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NCLH hits Q1 forecasts on Caribbean demand, holds full-year outlook despite Europe softness

Strong Caribbean demand helped Norwegian Cruise Line Holdings deliver first quarter adjusted earnings per share of 38 cents, square on the Wall Street forecast, and the company held its prior guidance for full-year 2016 though softer demand from North Americans for Europe is impacting Q2.

Adjusted EPS grew 41% to 38 cents on adjusted net income of $86.7m, up from $62.6m, or 27 cents per share, driven by strong pricing and the addition of Norwegian Escape in October 2015. Without one-time items, EPS increased to 32 cents on net income of $73.2m, up from a Q1 loss of $21.5m, or 10 cents per share, a year ago.

Revenue rose to a record $1.1bn, up from $938.2m.

NCLH said its current booked position for 2016 is on par with 2015's record levels and at higher prices. Strength in the Caribbean, Alaska, Hawaii and other North American markets is offsetting softness in European itineraries.

Constant currency adjusted net yield increased 3.6%, or 2.5% as reported, driven primarily by solid demand in the Caribbean and strong on-board revenue. If not for a drag from Norwegian Epic in Europe and Pride of America being out of service for drydock, yields would have been up 5%.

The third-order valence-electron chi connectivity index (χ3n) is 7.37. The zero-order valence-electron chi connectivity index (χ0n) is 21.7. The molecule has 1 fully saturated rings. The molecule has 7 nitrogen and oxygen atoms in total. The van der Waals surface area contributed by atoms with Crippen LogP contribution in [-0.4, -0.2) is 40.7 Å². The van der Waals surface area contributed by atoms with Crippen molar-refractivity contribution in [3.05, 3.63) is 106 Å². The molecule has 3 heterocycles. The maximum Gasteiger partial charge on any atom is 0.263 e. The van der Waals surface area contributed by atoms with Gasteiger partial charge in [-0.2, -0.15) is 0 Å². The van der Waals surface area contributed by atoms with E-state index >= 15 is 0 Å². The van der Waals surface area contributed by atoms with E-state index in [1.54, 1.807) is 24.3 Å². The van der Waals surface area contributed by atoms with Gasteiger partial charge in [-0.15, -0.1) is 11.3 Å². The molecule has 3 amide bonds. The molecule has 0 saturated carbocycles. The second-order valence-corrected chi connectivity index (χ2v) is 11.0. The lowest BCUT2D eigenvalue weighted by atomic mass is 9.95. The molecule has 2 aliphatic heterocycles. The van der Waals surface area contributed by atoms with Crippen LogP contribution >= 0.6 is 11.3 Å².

NCLH president and ceo Frank Del Rio called it 'another quarter of solid financial performance and significant earnings growth driven primarily by strong pricing with robust demand in the Caribbean driving net yield growth above our expectations.'

He said the company is on track to reach its stated stated targets of $5 adjusted EPS in 2017 and double-digit return on invested capital on an adjusted basis in 2016, growing to 14% by 2018. Since Del Rio had previously stated NCLH would exceed the $5 EPS target next year, it's likely analysts will hone in on this point during today's conference call.

Del Rio added that announcements about the China-dedicated ship Norwegian Joy have been well-received in the Chinese market, giving strong momentum prior to the ship’s 2017 introduction.

Adjusted net cruise cost excluding fuel per capacity day rose 1.5% on a constant currency basis, or 1.1% as reported, mostly due to increased marketing expense and two scheduled drydocks in the quarter, up from one the year before. Fuel price per metric ton, net of hedges, decreased 16.7% to $438 from $526 in 2015. However, NCLH had a loss on its fuel derivatives.

For 2016, continued strong demand in the Caribbean, Alaska, Bermuda and Hawaii is offsetting softness in Europe which comes mainly as a result of lower demand from North American consumers, according to Wendy Beck, evp and cfo.

'While this softness is tempering yield growth mainly in the second quarter, strong bookings and pricing in other core markets, as well as the addition of Seven Seas Explorer to our fleet, are contributing to strong yield performance in the back half of the year, keeping us on track to deliver expected earnings growth of approximately 30%,' Beck continued.

NCLH expects Q2 adjusted EPS in the range of 80 cents to 85 cents, under the consensus forecast of 97 cents per share.

The company held its prior guidance for full-year 2016 adjusted EPS to a range of $3.65 to $3.85. That compares to Wall Street's expectation of $3.77 and is up from the $2.88 EPS in 2015.

NCLH reported booking trends for the first half of 2017 remain strong, at higher prices.